Use this URL to cite or link to this record in EThOS: https://ethos.bl.uk/OrderDetails.do?uin=uk.bl.ethos.805256
Title: Classical remains and Christian remembrance : reviewing late Roman sarcophagi
Author: Hay, Miriam Anna
Awarding Body: University of Warwick
Current Institution: University of Warwick
Date of Award: 2019
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Abstract:
Early Christian art is of key importance in the mutual transformation of Roman culture and Christianity, the transformation of an anti-imperial offshoot of aniconic Judaism, into the official religion of an iconophilic empire. Despite this, early Christian sarcophagi have often fallen into the gaps between classics, medieval studies, art history, and patristics and biblical studies. Christian funerary commemoration has been characterised as a break, with Christian sarcophagi treated separately to non-Christian, and considered to represent the foregrounding of a very different kind of identity: communal and religious, rather than individual and cultural. This thesis offers a re-viewing of early Christian sarcophagi in their late Roman context. It explores the formation of a newly Christian Roman identity from the late third into the fourth century, and will find that Christian sarcophagus patrons were building on the frameworks of traditional commemoration, and still engaged in elite Graeco-Roman culture. The aesthetics considered here were distinctive in several interrelated ways that also reflect wider trends in late antique visual (and even literary) culture: inherited formal frameworks, an interest in the statuesque, and a self-conscious sense of materiality. The increased interpretative opportunities challenge the characterisation of Christian sarcophagi as less complex and culturally engaged than their predecessors. Roman heritage was made the foundation for the new Christian identity of the fourth century.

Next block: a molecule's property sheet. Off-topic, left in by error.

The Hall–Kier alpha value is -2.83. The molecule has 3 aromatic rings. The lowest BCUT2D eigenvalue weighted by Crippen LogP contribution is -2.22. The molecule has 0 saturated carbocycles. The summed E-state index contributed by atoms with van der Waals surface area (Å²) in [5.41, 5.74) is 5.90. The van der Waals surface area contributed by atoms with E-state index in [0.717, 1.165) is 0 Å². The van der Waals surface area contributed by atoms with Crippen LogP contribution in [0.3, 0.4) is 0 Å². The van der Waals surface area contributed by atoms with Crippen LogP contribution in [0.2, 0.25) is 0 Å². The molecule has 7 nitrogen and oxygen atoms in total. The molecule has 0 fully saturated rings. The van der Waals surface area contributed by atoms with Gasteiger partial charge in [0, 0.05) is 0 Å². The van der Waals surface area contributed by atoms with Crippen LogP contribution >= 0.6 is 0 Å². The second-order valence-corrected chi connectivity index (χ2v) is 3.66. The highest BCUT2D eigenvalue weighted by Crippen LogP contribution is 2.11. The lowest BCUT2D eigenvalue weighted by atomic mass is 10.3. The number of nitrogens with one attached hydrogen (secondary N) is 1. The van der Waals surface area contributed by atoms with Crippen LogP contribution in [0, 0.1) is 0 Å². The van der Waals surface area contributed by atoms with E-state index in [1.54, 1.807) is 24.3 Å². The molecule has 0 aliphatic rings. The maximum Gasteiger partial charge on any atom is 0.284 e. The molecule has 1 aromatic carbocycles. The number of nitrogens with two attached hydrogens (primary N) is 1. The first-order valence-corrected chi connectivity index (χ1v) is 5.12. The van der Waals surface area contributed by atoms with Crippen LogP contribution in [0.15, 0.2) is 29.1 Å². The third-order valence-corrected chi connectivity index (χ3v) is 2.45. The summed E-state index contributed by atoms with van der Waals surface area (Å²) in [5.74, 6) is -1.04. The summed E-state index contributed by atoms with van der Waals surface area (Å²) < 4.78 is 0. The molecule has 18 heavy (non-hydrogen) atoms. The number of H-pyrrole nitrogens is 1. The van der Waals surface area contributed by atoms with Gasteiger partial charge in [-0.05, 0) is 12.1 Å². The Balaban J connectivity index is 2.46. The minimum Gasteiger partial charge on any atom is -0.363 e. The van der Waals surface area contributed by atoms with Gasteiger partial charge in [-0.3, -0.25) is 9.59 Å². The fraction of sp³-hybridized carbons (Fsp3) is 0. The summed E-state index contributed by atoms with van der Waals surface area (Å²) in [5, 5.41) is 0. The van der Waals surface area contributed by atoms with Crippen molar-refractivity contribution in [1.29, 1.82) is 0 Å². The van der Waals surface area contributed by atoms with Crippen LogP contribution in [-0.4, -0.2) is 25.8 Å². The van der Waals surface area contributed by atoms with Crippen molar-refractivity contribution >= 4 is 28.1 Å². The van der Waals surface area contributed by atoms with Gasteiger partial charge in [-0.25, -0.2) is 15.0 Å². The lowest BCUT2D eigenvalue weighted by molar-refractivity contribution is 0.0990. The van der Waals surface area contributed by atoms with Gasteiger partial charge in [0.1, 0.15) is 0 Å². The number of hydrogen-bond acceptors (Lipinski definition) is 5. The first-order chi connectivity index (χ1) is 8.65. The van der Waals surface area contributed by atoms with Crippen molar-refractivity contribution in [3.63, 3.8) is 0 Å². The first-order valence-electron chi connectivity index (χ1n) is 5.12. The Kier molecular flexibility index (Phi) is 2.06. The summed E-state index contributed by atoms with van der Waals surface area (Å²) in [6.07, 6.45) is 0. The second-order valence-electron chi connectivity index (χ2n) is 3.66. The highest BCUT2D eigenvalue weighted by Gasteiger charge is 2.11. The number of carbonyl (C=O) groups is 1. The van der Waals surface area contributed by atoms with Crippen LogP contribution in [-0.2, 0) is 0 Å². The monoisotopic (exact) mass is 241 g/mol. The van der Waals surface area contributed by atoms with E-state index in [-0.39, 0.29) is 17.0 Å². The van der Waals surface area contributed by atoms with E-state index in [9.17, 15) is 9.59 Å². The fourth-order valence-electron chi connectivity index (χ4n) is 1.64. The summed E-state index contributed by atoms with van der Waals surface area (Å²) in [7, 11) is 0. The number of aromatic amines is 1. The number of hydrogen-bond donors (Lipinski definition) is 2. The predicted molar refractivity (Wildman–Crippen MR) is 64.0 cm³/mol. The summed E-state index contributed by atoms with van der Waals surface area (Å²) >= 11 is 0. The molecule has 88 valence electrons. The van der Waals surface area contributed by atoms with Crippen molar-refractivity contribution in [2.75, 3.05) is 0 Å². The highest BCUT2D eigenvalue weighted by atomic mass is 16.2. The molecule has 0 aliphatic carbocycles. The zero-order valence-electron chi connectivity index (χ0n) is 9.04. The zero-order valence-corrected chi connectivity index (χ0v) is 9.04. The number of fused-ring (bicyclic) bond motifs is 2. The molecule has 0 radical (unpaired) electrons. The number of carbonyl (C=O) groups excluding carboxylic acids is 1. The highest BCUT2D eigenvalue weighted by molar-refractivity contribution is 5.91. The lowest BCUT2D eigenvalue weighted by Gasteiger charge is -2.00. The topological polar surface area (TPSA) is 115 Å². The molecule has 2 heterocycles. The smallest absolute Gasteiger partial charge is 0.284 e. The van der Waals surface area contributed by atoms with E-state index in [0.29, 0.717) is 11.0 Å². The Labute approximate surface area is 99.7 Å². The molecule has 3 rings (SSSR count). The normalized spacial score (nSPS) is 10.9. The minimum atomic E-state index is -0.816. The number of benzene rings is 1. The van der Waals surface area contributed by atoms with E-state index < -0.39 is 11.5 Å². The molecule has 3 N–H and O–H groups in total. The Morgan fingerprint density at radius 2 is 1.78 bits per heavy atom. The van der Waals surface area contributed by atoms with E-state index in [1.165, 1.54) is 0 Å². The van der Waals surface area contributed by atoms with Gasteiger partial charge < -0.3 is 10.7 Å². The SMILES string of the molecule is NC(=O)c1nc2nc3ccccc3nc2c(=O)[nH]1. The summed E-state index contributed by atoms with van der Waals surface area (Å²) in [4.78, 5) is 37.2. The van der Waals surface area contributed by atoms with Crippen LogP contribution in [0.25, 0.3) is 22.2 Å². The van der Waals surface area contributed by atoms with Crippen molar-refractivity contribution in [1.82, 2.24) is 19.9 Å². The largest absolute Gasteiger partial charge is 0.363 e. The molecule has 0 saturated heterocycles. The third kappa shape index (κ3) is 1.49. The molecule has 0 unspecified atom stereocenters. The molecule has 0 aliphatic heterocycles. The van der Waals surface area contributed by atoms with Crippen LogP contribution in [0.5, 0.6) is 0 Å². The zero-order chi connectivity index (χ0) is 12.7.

Supervisor: Not available Sponsor: Wolfson Foundation
Qualification Name: Thesis (Ph.D.) Qualification Level: Doctoral
EThOS ID: uk.bl.ethos.805256  DOI: Not available
Keywords: DE The Mediterranean Region. The Greco-Roman World ; N Visual arts (General) ; NB Sculpture
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